In her former life in Korea she had been a high school algebra teacher. In settling in Canada she turned to Interior Design as a new place to start a new life. And she is, and was, extremely talented - and one of the hardest working students I've ever encountered. So - I know not where she is now, except last I heard she had found a position with a design firm in Toronto. I wish her well - the very best — and in a way this inclusion is a little bit of an acknowledgement of her special attributes as a student of interior design.
Bet you all know the answer to this question : : "What is selling?"
Of course you do — you yourself are either constantly selling or being sold to - right?
Do you like it? Either way, do you like it? I suppose it depends on many factors - only natural.
But if you stop and think about the times you've been sold to - been the customer, the buyer — do you remember the best experiences you had at those times? I know you remember the worst - we all do.
But the best memories, I'm sure, are when the money has passed hands, you are in receipt of the goods, and you are excited both about your future experience with the whatever but also you're excited because you actually enjoyed the experience. I'm right, right?
Do you know there are generally considered to be three distinctive kinds of selling? Yes - there are.
And I'm gonna tell you -
Value Added selling.
And can you guess which one is the one you'll probably like the best? You're possibly wrong!
Why? Because the very best kind of selling experience to have is when all three are a part of the process.
Yes, of course - any one will do. Transactional selling is like when you pop into buy a newspaper.
Relationship selling is when you pop into by the newspaper but you have nice quick chat with
Mr Proprietor as he hands you the paper, makes change - makes small talk - asks how your kids are - right? And Value Added Selling is when he does all those things and offers you a morning coffee - gratis - at the same time.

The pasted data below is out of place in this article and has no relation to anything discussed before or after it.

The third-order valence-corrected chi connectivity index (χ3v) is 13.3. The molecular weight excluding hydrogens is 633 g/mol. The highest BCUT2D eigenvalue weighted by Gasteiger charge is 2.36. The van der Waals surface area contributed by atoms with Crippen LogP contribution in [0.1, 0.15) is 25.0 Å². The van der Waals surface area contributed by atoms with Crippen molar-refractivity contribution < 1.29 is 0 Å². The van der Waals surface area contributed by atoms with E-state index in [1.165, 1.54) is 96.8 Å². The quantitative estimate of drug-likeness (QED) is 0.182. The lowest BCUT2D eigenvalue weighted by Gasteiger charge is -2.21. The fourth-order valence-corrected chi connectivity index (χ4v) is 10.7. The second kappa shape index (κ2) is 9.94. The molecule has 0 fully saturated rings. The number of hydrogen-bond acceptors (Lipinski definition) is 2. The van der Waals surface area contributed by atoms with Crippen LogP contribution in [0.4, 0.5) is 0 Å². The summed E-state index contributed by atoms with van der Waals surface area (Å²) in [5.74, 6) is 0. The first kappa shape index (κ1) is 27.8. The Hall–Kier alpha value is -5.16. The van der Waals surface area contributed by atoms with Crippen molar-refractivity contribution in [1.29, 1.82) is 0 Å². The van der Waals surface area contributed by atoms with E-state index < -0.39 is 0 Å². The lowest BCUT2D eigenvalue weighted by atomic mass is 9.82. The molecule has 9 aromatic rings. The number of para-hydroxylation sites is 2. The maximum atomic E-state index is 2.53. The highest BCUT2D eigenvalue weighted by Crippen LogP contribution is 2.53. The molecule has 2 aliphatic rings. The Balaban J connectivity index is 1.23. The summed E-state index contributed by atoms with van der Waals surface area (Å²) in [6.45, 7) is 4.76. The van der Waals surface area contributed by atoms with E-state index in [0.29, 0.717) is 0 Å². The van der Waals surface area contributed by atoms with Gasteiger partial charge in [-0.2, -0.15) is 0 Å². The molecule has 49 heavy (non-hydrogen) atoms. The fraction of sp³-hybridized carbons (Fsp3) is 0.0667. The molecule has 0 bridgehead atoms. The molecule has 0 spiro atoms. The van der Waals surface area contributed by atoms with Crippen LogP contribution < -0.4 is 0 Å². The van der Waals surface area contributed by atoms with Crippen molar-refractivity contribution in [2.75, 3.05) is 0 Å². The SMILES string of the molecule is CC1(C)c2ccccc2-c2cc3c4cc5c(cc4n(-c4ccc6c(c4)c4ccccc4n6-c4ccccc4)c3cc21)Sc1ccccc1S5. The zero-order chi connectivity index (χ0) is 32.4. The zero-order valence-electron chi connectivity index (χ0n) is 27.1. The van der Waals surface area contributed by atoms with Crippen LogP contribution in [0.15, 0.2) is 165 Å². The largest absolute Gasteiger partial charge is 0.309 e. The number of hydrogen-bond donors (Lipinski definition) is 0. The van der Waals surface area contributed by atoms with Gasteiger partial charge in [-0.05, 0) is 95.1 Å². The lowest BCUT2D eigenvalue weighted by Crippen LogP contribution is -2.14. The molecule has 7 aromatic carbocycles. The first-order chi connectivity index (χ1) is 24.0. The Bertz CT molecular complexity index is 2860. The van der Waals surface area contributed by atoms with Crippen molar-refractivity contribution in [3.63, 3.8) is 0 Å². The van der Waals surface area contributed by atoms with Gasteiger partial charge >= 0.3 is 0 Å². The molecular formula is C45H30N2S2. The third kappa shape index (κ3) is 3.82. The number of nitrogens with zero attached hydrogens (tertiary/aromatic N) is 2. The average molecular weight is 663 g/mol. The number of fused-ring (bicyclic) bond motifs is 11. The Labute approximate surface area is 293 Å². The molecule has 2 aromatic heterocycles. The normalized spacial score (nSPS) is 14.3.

And so you're wondering, 'What on earth is this guy going on about? Just give me my paper and let me get on my way!'
Okay - but when one has the 3-in-1 selling (buying) experience he remembers that - and he remembers that the salesperson went the extra distance to assist - to help out, to solve problems. And next time you'll go back to that same person or business in order to repeat the pleasant and rewarding experience.
And so it is with guys like Fred Black and Ronnie Usheroff. They have been the mainstays of TRAS Office Systems for 20+ years. And although I knew and worked with Fred way back then, it had been quite a while since I was undertaking any office furniture assignments. And when recently I realized I needed the help of someone I could trust, I called Fred. And although it's been many years it was as if there hadn't been - we picked up where we left off. Fred was insightful, experienced, wise and experienced, helpful and - did I say, experienced? He was all that — and I found exactly what I needed, and more importantly exactly what I wanted, with his help and guidance.
The whole crew at TRAS - from Fred and Ronnie to Lawrence Stein and Gajan Veermaraha - are all consummate professionals with over a 100 man-years of experience between them. And they know their products. See, TRAS may have started out selling used office furniture but the major manufacturers soon realized these guys were special - and they started being wooed to take on lines such as Global, Logiflex, Humanscale, Ambienti Moderne, Nightingale, GArdex, Lincora and others.
So - a word to the wise - a word to my architect and designer friends and colleagues - when you need the best service, the best k n o w l e d g e about product and performance, go see TRAS.....let them,
TRASforme you. You'll be all the better for it.
My bag of goodies is still overflowing - shame. Just so much great stuff. . . . . not enough hours, not enough space.
So - we're off on a new/improved track - hopefully. As noted this format will continue for the next while.
Most of your names/addresses have been removed from the substack mailer — those that haven't all begin to receive DR•I in it's sectional format - soon.
Again - please comment (you do that at the BEGINNING of the blog - okay?) and ask questions - or even scream and yell. It's all okay
DR•I has followed a pretty clear path these past 4 years. It has been a pretty simple path with a very clear focus : : to seek out new, novel and interesting examples of design - be they architectural, industrial, graphic interior or otherwise.
In years past (2010 - 2012) I published a weekly design blog